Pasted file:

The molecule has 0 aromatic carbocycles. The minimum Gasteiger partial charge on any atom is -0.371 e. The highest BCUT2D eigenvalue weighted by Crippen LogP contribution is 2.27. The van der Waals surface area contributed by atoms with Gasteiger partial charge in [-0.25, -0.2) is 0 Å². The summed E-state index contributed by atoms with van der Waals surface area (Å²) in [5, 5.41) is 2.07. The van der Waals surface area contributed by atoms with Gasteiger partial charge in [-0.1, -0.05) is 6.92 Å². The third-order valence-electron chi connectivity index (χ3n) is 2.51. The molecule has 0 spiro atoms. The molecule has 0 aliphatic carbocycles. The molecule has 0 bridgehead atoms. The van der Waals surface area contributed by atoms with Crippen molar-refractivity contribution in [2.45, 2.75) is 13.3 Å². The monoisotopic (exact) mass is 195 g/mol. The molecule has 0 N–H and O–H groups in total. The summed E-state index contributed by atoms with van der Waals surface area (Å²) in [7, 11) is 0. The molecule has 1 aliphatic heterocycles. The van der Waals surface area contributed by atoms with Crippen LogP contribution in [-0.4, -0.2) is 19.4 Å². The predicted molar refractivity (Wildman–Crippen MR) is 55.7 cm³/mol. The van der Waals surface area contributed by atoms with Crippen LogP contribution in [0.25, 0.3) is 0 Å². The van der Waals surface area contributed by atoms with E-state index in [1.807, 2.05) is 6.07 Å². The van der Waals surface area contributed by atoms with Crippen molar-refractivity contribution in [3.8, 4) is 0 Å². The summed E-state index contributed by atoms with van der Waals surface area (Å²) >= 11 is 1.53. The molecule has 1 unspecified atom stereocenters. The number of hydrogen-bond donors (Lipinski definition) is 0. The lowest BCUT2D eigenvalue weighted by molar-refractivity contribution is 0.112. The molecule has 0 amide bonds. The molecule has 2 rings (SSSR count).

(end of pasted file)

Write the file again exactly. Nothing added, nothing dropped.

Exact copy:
The molecule has 0 aromatic carbocycles. The minimum Gasteiger partial charge on any atom is -0.371 e. The highest BCUT2D eigenvalue weighted by Crippen LogP contribution is 2.27. The van der Waals surface area contributed by atoms with Gasteiger partial charge in [-0.25, -0.2) is 0 Å². The summed E-state index contributed by atoms with van der Waals surface area (Å²) in [5, 5.41) is 2.07. The van der Waals surface area contributed by atoms with Gasteiger partial charge in [-0.1, -0.05) is 6.92 Å². The third-order valence-electron chi connectivity index (χ3n) is 2.51. The molecule has 0 spiro atoms. The molecule has 0 aliphatic carbocycles. The molecule has 0 bridgehead atoms. The van der Waals surface area contributed by atoms with Crippen molar-refractivity contribution in [2.45, 2.75) is 13.3 Å². The monoisotopic (exact) mass is 195 g/mol. The molecule has 0 N–H and O–H groups in total. The summed E-state index contributed by atoms with van der Waals surface area (Å²) in [7, 11) is 0. The molecule has 1 aliphatic heterocycles. The van der Waals surface area contributed by atoms with Crippen LogP contribution in [-0.4, -0.2) is 19.4 Å². The predicted molar refractivity (Wildman–Crippen MR) is 55.7 cm³/mol. The van der Waals surface area contributed by atoms with Crippen LogP contribution in [0.25, 0.3) is 0 Å². The van der Waals surface area contributed by atoms with E-state index in [1.807, 2.05) is 6.07 Å². The van der Waals surface area contributed by atoms with Crippen molar-refractivity contribution in [3.8, 4) is 0 Å². The summed E-state index contributed by atoms with van der Waals surface area (Å²) >= 11 is 1.53. The molecule has 1 unspecified atom stereocenters. The number of hydrogen-bond donors (Lipinski definition) is 0. The lowest BCUT2D eigenvalue weighted by molar-refractivity contribution is 0.112. The molecule has 0 amide bonds. The molecule has 2 rings (SSSR count).